Did AGAG Mislead the Senate?
Wisconsin senator Russ Feingold dispatched a letter to Attorney General Alberto Gonzales (AGAG) yesterday asking him to explain what could be a rather troublesome comment from Gonzales' confirmation hearings before the Senate Judiciary Committee in January, 2005.
This from today's WaPo writeup: "At the hearing, Feingold asked Gonzales where the president's authority ends and whether Gonzales believed the president could, for example, act in contravention of existing criminal laws and spy on U.S. citizens without a warrant.
"Gonzales said that it was impossible to answer such a hypothetical question but that it was 'not the policy or the agenda of this president' to authorize actions that conflict with existing law. He added that he would hope to alert Congress if the president ever chose to authorize warrantless surveillance, according to a transcript of the hearing."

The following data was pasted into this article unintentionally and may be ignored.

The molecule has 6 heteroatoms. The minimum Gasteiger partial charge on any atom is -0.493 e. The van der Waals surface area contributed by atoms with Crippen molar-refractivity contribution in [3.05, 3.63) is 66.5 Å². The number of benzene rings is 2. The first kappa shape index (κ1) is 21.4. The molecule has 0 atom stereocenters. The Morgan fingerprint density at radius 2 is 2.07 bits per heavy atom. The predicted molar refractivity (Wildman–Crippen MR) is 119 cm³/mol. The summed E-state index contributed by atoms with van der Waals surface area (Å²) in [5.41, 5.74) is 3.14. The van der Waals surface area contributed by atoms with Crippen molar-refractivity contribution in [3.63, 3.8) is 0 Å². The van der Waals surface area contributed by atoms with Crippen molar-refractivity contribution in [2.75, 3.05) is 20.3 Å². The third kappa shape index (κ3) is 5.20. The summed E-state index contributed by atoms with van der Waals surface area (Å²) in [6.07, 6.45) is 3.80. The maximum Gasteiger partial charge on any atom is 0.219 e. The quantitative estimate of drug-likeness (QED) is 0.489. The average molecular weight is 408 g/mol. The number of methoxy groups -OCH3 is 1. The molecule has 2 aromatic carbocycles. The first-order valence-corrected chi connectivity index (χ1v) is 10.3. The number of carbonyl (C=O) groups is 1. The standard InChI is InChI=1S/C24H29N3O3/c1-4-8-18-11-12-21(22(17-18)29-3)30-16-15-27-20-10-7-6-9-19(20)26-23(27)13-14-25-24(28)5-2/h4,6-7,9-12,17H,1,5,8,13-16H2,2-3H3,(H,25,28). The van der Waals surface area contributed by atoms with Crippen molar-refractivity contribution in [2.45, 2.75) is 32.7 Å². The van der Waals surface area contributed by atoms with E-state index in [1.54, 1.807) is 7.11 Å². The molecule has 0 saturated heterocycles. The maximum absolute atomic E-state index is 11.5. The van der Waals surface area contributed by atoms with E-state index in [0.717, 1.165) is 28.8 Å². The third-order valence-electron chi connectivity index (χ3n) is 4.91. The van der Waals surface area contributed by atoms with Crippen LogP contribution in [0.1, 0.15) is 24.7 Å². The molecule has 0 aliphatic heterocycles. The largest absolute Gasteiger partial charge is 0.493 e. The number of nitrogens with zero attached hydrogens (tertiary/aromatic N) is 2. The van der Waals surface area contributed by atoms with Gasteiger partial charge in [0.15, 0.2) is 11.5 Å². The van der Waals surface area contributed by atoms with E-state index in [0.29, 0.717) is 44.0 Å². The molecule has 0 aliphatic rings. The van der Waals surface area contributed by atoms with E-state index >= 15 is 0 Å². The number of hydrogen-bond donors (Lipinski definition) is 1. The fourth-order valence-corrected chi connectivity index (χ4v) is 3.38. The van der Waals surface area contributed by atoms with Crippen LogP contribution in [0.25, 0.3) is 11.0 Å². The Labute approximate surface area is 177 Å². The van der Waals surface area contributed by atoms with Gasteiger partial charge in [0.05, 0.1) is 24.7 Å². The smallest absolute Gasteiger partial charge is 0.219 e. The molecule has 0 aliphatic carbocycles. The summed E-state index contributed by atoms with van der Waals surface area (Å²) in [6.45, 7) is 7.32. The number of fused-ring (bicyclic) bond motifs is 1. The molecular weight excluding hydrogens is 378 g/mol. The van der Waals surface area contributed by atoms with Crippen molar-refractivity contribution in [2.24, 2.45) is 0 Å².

As it turns out, of course, the president had ordered warrantless wiretapping waaaay back in 2001, almost four years before Gonzales declared the possibility hypothetical. I have to wonder just what Gonzales was thinking in answering that question though, since for Feingold, the situation at that point was still hypothetical (his staff "developed the 2005 questions based on privacy advocates' concerns about broad interpretations of executive power," says the Post).
I agree with Senator Feingold that the Attorney General has some explaining to do. While I am in favor of all steps taken to combat the terrorist threat, those steps must be taken within the existing rule of law, not at the arbitrary whim of the executive branch.